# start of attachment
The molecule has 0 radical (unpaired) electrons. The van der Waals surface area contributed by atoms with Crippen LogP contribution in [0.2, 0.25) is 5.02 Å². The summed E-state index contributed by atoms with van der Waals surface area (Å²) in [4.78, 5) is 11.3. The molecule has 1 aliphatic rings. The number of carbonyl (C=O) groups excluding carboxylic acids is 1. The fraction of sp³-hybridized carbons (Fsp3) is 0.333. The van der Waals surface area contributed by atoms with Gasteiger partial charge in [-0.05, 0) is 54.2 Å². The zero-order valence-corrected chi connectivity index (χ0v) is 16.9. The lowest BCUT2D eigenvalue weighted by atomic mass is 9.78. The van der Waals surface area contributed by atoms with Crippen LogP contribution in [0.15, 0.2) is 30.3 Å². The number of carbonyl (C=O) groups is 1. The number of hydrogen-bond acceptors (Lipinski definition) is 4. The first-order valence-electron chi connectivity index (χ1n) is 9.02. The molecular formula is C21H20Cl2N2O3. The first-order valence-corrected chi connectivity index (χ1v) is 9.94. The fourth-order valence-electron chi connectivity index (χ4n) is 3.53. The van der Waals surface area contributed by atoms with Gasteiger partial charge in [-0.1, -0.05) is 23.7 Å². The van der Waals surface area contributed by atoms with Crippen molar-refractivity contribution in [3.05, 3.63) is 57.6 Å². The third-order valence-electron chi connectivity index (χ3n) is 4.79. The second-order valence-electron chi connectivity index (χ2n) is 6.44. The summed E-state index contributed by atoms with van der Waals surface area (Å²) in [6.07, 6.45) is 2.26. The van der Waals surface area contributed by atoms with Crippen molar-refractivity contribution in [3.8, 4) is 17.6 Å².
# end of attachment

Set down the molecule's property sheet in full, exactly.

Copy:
The molecule has 0 radical (unpaired) electrons. The van der Waals surface area contributed by atoms with Crippen LogP contribution in [0.2, 0.25) is 5.02 Å². The summed E-state index contributed by atoms with van der Waals surface area (Å²) in [4.78, 5) is 11.3. The molecule has 1 aliphatic rings. The number of carbonyl (C=O) groups excluding carboxylic acids is 1. The fraction of sp³-hybridized carbons (Fsp3) is 0.333. The van der Waals surface area contributed by atoms with Gasteiger partial charge in [-0.05, 0) is 54.2 Å². The zero-order valence-corrected chi connectivity index (χ0v) is 16.9. The lowest BCUT2D eigenvalue weighted by atomic mass is 9.78. The van der Waals surface area contributed by atoms with Crippen LogP contribution in [0.15, 0.2) is 30.3 Å². The number of carbonyl (C=O) groups is 1. The number of hydrogen-bond acceptors (Lipinski definition) is 4. The first-order valence-electron chi connectivity index (χ1n) is 9.02. The molecular formula is C21H20Cl2N2O3. The first-order valence-corrected chi connectivity index (χ1v) is 9.94. The fourth-order valence-electron chi connectivity index (χ4n) is 3.53. The van der Waals surface area contributed by atoms with Gasteiger partial charge in [-0.1, -0.05) is 23.7 Å². The van der Waals surface area contributed by atoms with Crippen molar-refractivity contribution in [3.05, 3.63) is 57.6 Å². The third-order valence-electron chi connectivity index (χ3n) is 4.79. The second-order valence-electron chi connectivity index (χ2n) is 6.44. The summed E-state index contributed by atoms with van der Waals surface area (Å²) in [6.07, 6.45) is 2.26. The van der Waals surface area contributed by atoms with Crippen molar-refractivity contribution in [3.8, 4) is 17.6 Å².